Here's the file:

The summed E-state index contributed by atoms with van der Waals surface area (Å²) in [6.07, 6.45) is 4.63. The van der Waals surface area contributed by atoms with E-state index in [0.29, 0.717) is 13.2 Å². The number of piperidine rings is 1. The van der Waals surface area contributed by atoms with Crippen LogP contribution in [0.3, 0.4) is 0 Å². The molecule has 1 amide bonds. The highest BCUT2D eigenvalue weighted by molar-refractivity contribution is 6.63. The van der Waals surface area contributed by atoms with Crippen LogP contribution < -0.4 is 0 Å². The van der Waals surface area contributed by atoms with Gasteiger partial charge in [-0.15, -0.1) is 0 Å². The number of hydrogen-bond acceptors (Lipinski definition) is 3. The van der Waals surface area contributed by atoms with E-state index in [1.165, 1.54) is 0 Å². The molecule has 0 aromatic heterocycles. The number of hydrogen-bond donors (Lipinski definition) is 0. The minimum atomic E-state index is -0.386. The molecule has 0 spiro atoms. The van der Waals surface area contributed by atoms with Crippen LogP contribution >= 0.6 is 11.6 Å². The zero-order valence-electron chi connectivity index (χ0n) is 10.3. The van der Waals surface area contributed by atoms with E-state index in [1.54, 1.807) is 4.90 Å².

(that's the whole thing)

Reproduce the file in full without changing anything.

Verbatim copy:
The summed E-state index contributed by atoms with van der Waals surface area (Å²) in [6.07, 6.45) is 4.63. The van der Waals surface area contributed by atoms with E-state index in [0.29, 0.717) is 13.2 Å². The number of piperidine rings is 1. The van der Waals surface area contributed by atoms with Crippen LogP contribution in [0.3, 0.4) is 0 Å². The molecule has 1 amide bonds. The highest BCUT2D eigenvalue weighted by molar-refractivity contribution is 6.63. The van der Waals surface area contributed by atoms with Crippen LogP contribution < -0.4 is 0 Å². The van der Waals surface area contributed by atoms with Gasteiger partial charge in [-0.15, -0.1) is 0 Å². The number of hydrogen-bond acceptors (Lipinski definition) is 3. The van der Waals surface area contributed by atoms with E-state index in [1.165, 1.54) is 0 Å². The molecule has 0 aromatic heterocycles. The number of hydrogen-bond donors (Lipinski definition) is 0. The minimum atomic E-state index is -0.386. The molecule has 0 spiro atoms. The van der Waals surface area contributed by atoms with Crippen LogP contribution >= 0.6 is 11.6 Å². The zero-order valence-electron chi connectivity index (χ0n) is 10.3. The van der Waals surface area contributed by atoms with E-state index in [1.54, 1.807) is 4.90 Å².